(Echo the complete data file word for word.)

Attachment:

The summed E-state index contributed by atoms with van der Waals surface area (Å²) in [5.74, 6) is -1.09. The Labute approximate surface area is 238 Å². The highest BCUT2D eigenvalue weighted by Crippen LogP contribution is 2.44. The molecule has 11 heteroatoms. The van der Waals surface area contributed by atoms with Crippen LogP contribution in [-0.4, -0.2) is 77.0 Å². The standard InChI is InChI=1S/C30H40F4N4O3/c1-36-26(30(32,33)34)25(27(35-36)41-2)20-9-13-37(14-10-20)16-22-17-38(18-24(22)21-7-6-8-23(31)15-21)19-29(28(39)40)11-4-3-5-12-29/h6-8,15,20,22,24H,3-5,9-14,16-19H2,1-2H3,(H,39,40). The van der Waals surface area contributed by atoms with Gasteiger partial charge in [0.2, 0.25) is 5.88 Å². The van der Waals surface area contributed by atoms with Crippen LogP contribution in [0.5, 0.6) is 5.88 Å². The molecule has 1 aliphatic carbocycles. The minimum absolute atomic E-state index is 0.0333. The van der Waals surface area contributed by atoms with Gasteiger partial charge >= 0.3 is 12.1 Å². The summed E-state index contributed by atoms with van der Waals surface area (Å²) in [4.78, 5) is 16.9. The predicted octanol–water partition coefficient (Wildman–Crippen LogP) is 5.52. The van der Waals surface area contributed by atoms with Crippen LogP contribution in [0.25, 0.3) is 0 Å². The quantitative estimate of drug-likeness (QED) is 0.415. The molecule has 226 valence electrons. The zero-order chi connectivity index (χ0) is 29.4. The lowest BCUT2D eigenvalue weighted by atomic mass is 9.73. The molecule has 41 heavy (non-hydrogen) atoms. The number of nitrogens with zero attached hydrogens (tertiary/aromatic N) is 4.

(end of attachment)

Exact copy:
The summed E-state index contributed by atoms with van der Waals surface area (Å²) in [5.74, 6) is -1.09. The Labute approximate surface area is 238 Å². The highest BCUT2D eigenvalue weighted by Crippen LogP contribution is 2.44. The molecule has 11 heteroatoms. The van der Waals surface area contributed by atoms with Crippen LogP contribution in [-0.4, -0.2) is 77.0 Å². The standard InChI is InChI=1S/C30H40F4N4O3/c1-36-26(30(32,33)34)25(27(35-36)41-2)20-9-13-37(14-10-20)16-22-17-38(18-24(22)21-7-6-8-23(31)15-21)19-29(28(39)40)11-4-3-5-12-29/h6-8,15,20,22,24H,3-5,9-14,16-19H2,1-2H3,(H,39,40). The van der Waals surface area contributed by atoms with Gasteiger partial charge in [0.2, 0.25) is 5.88 Å². The van der Waals surface area contributed by atoms with Crippen LogP contribution in [0.5, 0.6) is 5.88 Å². The molecule has 1 aliphatic carbocycles. The minimum absolute atomic E-state index is 0.0333. The van der Waals surface area contributed by atoms with Gasteiger partial charge >= 0.3 is 12.1 Å². The summed E-state index contributed by atoms with van der Waals surface area (Å²) in [4.78, 5) is 16.9. The predicted octanol–water partition coefficient (Wildman–Crippen LogP) is 5.52. The van der Waals surface area contributed by atoms with Crippen LogP contribution in [0.25, 0.3) is 0 Å². The quantitative estimate of drug-likeness (QED) is 0.415. The molecule has 226 valence electrons. The zero-order chi connectivity index (χ0) is 29.4. The lowest BCUT2D eigenvalue weighted by atomic mass is 9.73. The molecule has 41 heavy (non-hydrogen) atoms. The number of nitrogens with zero attached hydrogens (tertiary/aromatic N) is 4.